Sunday, February 15, 2009

Are You Clean - A Sermon

It’s one of the sillier scenes I’ve read lately.  This big foreign genereal Naaman gets cured by the prophet Elisha so what does he do?  He picks up two donkey cart loads of dirt so he can worship Elisha’s God even when he’s at home.

You see, gods back then were tied to the land in people’s minds.  So even though Naaman figured out that God is the only truly powerful god, he did not understand that Elisha’s God is the ONLY God.  

Still, if Elisha had chosen to set him straight, Naaman probably would have believed it because this God of Israel had done a most fantastic thing.  He had made Naaman clean, after all, and that was a big thing.

I mean, he’s a big famous general -- but his shame is equally huge.  To be a leper wipes out most all of his fame and good will.  It’s like a steroids scandal on steroids.  He wasn’t clean -- and to be made clean made him acceptable again.

The same is true in Mark’s Gospel.  There we have a man who comes begging to Jesus to be made clean.  Interesting words he chooses.  “If you choose, you can make me clean.”

Jesus replies, “I do choose.”

After that we get a little more silliness.  Jesus tells the man not to tell anyone -- but of course, the second the man gets out of sight, he starts blabbing to everyone that Jesus is a miracle worker, so Jesus can’t do the real work he came for.  We talked about that last week.

Silliness aside, however, both Naaman and this man had a problem.  Their societies saw them as dirty.  Untouchable.  Naaman, being a great general, had an easier time of it because he already had great power.  The man in the gospel, however, was probably like other lepers -- cast out of society, forced to live away from everyone else, forced to yell “Unclean” if they came in sight of normal people so they wouldn’t get contaminated.

The fact that God chose to clean them both -- untouchable, foreign, unacceptable -- tells us about God.  Our unclean-ness does not make God flinch from us.  Whether we are clean or not, God will accept us.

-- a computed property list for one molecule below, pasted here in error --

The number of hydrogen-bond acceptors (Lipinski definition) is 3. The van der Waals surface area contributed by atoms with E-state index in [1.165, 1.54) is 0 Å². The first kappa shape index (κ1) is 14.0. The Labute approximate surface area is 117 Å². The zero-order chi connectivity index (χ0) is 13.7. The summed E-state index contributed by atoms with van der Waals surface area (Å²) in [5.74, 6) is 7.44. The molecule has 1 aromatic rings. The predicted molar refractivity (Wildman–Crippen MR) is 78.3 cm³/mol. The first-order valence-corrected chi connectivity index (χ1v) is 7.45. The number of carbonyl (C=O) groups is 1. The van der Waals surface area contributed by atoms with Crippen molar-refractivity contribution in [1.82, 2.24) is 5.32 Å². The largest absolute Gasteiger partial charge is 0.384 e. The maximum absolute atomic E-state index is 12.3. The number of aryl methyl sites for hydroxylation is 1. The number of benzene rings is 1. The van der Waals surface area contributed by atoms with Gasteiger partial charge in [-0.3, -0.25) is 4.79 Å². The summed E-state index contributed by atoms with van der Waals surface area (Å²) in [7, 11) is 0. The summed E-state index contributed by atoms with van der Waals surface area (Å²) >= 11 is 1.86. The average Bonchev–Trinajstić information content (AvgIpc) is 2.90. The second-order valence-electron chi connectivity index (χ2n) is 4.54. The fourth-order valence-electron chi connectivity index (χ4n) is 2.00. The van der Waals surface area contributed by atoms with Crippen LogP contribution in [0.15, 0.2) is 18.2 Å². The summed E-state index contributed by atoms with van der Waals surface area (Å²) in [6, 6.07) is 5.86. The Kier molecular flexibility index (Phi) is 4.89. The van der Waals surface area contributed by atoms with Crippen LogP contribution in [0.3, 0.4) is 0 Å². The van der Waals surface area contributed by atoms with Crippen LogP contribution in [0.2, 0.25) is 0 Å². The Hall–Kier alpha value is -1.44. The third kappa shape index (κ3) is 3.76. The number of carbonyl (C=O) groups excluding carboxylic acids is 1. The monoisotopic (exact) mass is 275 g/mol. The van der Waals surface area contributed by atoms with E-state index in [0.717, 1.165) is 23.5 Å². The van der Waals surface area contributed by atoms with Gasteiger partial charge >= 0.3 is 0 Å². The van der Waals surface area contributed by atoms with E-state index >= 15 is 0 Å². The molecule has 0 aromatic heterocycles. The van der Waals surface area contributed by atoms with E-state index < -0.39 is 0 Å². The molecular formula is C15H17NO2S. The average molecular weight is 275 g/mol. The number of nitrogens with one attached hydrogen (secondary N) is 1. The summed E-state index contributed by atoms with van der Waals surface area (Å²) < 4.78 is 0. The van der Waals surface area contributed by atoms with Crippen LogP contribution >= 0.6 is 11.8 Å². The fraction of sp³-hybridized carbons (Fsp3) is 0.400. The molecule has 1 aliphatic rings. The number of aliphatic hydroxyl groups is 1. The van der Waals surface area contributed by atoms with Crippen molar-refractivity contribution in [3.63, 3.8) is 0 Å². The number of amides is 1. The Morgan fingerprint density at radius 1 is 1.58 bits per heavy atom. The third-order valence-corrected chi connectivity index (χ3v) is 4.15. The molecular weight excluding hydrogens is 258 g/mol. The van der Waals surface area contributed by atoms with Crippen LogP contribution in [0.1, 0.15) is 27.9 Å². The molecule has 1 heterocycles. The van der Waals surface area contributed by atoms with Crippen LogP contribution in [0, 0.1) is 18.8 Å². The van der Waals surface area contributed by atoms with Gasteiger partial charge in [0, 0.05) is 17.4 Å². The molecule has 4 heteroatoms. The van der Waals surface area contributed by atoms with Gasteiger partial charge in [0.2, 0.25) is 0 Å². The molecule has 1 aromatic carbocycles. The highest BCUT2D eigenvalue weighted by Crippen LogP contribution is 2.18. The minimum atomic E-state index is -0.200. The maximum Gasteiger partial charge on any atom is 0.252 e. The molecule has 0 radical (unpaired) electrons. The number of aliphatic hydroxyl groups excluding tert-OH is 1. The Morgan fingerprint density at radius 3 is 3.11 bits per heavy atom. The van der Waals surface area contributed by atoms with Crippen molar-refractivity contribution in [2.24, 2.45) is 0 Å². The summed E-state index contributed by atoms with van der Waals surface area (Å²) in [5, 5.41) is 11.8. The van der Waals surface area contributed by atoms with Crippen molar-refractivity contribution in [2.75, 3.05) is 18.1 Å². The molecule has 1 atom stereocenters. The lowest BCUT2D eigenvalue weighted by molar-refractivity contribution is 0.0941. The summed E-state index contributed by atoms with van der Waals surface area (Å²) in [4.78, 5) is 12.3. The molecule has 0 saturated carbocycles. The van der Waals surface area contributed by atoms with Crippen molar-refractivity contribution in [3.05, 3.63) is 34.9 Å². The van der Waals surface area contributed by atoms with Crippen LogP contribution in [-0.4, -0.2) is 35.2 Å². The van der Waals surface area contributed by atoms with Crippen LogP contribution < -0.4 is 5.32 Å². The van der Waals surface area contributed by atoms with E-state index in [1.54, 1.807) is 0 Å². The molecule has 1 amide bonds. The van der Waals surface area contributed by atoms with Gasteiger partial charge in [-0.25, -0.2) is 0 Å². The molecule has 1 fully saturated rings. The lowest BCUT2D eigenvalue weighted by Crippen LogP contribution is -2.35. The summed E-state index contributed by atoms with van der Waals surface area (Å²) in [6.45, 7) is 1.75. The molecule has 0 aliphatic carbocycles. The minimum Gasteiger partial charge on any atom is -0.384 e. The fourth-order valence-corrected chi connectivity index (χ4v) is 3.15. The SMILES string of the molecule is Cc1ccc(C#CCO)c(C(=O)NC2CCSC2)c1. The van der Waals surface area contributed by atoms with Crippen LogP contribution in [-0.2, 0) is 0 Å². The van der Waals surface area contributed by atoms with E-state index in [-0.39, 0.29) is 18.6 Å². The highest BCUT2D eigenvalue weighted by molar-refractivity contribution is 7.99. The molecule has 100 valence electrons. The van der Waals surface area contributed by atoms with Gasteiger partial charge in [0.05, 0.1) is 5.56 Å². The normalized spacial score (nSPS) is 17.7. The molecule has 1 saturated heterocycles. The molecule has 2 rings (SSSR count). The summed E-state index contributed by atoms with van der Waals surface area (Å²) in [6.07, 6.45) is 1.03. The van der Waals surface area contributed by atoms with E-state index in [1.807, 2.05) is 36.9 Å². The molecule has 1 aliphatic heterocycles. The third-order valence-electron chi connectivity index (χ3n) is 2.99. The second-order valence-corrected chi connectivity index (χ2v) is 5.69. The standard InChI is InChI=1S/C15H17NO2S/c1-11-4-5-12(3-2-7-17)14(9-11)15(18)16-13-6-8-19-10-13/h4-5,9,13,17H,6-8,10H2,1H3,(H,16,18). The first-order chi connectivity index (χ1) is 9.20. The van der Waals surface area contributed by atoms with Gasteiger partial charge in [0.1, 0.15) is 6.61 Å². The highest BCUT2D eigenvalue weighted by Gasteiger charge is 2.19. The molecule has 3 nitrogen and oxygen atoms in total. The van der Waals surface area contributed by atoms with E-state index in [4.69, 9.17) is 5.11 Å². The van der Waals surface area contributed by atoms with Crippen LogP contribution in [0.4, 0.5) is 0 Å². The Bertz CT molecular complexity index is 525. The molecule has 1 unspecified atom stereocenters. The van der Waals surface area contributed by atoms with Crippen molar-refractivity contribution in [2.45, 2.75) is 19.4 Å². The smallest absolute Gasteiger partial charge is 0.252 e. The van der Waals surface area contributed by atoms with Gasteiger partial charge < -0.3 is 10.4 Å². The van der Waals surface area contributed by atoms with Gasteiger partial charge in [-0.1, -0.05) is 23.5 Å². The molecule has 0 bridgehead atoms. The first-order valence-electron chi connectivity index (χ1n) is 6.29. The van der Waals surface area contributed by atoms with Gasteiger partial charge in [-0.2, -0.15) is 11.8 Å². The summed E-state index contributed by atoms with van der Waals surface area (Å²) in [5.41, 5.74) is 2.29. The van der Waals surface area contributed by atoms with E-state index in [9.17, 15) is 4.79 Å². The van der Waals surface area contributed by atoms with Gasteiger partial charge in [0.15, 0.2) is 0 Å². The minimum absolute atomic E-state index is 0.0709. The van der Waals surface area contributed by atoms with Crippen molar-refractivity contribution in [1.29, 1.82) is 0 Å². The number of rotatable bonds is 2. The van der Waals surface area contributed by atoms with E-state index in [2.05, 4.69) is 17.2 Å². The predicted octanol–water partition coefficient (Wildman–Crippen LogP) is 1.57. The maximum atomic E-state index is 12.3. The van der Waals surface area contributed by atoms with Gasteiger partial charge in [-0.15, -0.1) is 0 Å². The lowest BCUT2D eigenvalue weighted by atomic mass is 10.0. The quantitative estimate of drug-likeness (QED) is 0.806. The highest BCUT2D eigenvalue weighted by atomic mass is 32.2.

Good thing because even though Leprosy is largely gone these days,  UNCLEAN people are not.  You might even be one of them.

I have been.

Back in seminary I got divorced.  When you’re under the watchful eye of the bishop, the seminary dean and all those professors, it’s pretty hard to hide when your wife moves out.  Even though they were understanding, it felt like I now had a dark mark on my forehead. 

The other couples we used to hang out with didn’t know what to do with a single guy.  I had to move out of married housing.  And then my home diocese told me they couldn’t ordain a divorced man.  In a way, that was a good thing because, that’s how I ended up in New York, so “Thanks, Diocese of Springfield.”  But do live with that stigma is no fun.

There are so many other kinds of “dirty” though.  Someone had an abortion, someone has a mental illness, maybe someone else is gay or a substance abuser or, or, maybe they’re a Liberal! - you name it.  Chances are, YOU are dirty in some way to SOMEBODY.  Just give it a moment, and you’ll know.

But you’re not dirty to God.  The point is that while WE have our many different types of dirtiness -- in fact, we look for the dirt in others -- Jesus sees us already clean.  Jesus sees you and me as clean.  While others would have run from that man, Jesus stayed with him and said, “I do choose.  Be made clean!”  Jesus will not run from us, either but always has and always will choose to make us the way he already sees us.  Clean.   Amen.